That’s why AGEWORKS has chosen to publicly acknowledge successful accomplishments of people aged 50+; to raise awareness for this inequity and to demonstrate that older people offer a variety of innovative solutions to an array of important societal issues.

The AGEWORKS Top 50 Over 50 Awards celebrate Canadians who know who to dream, create, contribute and achieve in many different areas. Winners will be acknowledged at the inaugural Top 50 Over 50 Awards Gala being held in Toronto in November 2017.

The recipients, and their stories, will serve as inspiration to others with a message that you’re never too old to make significant changes in your career or your life via reinvention, pursue a long-held dream or redefine what it means to be successful. These amazing stories will be publicly leveraged to help combat some of the ageism myths, like over 50 means over the hill, that still exist.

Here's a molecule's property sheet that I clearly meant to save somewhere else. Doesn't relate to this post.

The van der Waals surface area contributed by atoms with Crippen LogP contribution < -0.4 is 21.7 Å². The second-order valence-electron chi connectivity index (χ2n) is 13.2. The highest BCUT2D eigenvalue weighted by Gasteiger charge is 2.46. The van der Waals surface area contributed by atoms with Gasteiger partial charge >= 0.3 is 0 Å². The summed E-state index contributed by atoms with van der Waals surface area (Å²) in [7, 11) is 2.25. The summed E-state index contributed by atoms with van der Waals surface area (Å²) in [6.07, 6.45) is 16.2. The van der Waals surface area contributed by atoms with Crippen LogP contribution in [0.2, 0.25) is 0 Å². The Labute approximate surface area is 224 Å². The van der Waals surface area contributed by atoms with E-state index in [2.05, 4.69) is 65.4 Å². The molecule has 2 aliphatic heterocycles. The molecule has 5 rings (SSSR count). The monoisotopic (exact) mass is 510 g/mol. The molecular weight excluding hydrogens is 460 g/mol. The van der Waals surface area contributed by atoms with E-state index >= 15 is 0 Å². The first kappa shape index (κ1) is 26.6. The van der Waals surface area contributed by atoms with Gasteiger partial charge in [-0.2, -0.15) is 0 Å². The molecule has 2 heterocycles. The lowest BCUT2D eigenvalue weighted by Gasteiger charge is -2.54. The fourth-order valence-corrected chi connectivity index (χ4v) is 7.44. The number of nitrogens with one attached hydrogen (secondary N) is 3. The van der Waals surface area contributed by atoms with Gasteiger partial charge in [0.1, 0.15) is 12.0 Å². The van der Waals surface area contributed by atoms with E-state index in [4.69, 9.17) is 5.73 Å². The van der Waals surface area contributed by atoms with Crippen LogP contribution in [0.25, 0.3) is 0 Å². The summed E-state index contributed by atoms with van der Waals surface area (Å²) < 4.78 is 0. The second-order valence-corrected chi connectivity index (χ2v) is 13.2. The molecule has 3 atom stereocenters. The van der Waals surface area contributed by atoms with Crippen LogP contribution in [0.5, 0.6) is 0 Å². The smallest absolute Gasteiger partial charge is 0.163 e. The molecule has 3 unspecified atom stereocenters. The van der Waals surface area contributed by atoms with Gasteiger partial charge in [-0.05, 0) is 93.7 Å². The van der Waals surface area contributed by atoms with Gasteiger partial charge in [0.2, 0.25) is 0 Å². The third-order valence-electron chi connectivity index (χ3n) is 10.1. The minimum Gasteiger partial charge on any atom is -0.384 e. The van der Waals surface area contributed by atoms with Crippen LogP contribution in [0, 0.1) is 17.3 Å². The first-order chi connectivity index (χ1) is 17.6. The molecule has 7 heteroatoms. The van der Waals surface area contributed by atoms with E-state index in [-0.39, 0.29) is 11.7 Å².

Success will be measured on a variety of criteria, including finding purpose, social change, innovation and inspiring others, by a panel of independent judges who have significant expertise and involvement within the 50+ category. Selected judges recognize the importance of these awards and will bring their objectivity and enthusiasm to this essential role.

For more information or to nominate someone go to:  http://www.ageworks.co